Thin basement membrane nephropathy is a primary glomerulonephritis caused by abnormalities of type IV collagen and thinning of the glomerular basement membrane. Patients typically present with episodes of intermittent gross hematuria and flank pain, often triggered by upper respiratory tract (URT) infections or exercise. Urinalysis shows persistent microhematuria and sometimes proteinuria. Kidney biopsy is required for diagnosis, showing diffuse thinning of the glomerular basement membrane. While the disease generally has an excellent prognosis and often does not require treatment, patients with proteinuria should be treated with ACE inhibitors to slow progression.
- Prevalence: 5–9% 
Epidemiological data refers to the US, unless otherwise specified.
- Hereditary (usually autosomal dominant) or sporadic
- Abnormalities of type IV collagen cause thinning of the glomerular basement membrane → transient ruptures of glomerular capillary wall → hematuria
- Usually asymptomatic
- Episodic gross hematuria, possibly in combination with flank pain may occur, typically following an upper respiratory tract infection or exercise.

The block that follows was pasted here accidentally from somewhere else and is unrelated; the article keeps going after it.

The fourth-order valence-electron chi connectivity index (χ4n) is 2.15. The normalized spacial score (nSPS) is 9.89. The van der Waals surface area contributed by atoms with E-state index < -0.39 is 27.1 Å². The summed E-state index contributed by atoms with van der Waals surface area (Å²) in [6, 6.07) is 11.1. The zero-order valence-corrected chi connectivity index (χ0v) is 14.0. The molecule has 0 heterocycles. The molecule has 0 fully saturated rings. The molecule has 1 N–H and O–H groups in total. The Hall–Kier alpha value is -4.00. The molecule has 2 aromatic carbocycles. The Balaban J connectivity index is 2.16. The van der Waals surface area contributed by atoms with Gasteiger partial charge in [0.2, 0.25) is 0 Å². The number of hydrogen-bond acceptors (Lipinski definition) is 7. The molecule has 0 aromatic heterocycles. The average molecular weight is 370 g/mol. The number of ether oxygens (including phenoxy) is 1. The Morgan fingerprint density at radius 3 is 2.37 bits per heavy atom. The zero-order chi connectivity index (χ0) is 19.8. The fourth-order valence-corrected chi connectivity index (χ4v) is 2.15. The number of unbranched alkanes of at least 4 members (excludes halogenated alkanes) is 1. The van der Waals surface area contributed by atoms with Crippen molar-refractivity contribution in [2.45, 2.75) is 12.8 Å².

- Other symptoms of nephritic syndrome (e.g., hypertension) can occur (especially in adults).
- Very rarely progresses to end-stage renal disease
Diagnosis is typically based on clinical presentation and a family history of benign hematuria. Renal biopsy is reserved for patients with signs of progressive disease (e.g., proteinuria, hyperkalemia) and unclear family history.
- Usually only persistent microhematuria
- Possible episodic gross hematuria, potentially associated with hypercalciuria and hyperuricosuria
- Minor proteinuria is possible, especially in adults
- Light microscopy: no abnormalities
- Electron microscopy: diffuse thinning of the glomerular basement membrane
- Isolated hematuria does not require treatment.
- ACE inhibitors/AT-II antagonists in patients with proteinuria > 500–1,000 mg/day